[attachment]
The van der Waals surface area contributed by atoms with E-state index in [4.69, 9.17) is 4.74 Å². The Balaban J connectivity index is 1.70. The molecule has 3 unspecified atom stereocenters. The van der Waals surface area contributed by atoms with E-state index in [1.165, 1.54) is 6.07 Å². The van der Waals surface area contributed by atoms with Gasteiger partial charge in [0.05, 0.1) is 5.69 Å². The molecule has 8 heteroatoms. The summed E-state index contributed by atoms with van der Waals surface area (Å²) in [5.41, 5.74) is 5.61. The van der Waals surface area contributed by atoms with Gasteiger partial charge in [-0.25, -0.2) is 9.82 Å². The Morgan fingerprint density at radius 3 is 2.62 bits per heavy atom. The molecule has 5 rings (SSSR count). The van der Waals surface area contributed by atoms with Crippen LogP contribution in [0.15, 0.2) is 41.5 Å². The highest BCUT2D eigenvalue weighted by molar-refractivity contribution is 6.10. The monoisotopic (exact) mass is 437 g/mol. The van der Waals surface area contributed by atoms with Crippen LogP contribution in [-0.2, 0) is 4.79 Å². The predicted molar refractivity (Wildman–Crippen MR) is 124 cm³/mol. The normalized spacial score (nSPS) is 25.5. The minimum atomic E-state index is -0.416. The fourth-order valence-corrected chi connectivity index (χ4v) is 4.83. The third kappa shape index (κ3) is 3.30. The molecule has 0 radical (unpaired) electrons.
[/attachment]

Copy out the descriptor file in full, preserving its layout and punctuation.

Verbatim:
The van der Waals surface area contributed by atoms with E-state index in [4.69, 9.17) is 4.74 Å². The Balaban J connectivity index is 1.70. The molecule has 3 unspecified atom stereocenters. The van der Waals surface area contributed by atoms with E-state index in [1.165, 1.54) is 6.07 Å². The van der Waals surface area contributed by atoms with Gasteiger partial charge in [0.05, 0.1) is 5.69 Å². The molecule has 8 heteroatoms. The summed E-state index contributed by atoms with van der Waals surface area (Å²) in [5.41, 5.74) is 5.61. The van der Waals surface area contributed by atoms with Gasteiger partial charge in [-0.25, -0.2) is 9.82 Å². The Morgan fingerprint density at radius 3 is 2.62 bits per heavy atom. The molecule has 5 rings (SSSR count). The van der Waals surface area contributed by atoms with Crippen LogP contribution in [0.15, 0.2) is 41.5 Å². The highest BCUT2D eigenvalue weighted by molar-refractivity contribution is 6.10. The monoisotopic (exact) mass is 437 g/mol. The van der Waals surface area contributed by atoms with Crippen LogP contribution in [-0.2, 0) is 4.79 Å². The predicted molar refractivity (Wildman–Crippen MR) is 124 cm³/mol. The normalized spacial score (nSPS) is 25.5. The minimum atomic E-state index is -0.416. The fourth-order valence-corrected chi connectivity index (χ4v) is 4.83. The third kappa shape index (κ3) is 3.30. The molecule has 0 radical (unpaired) electrons.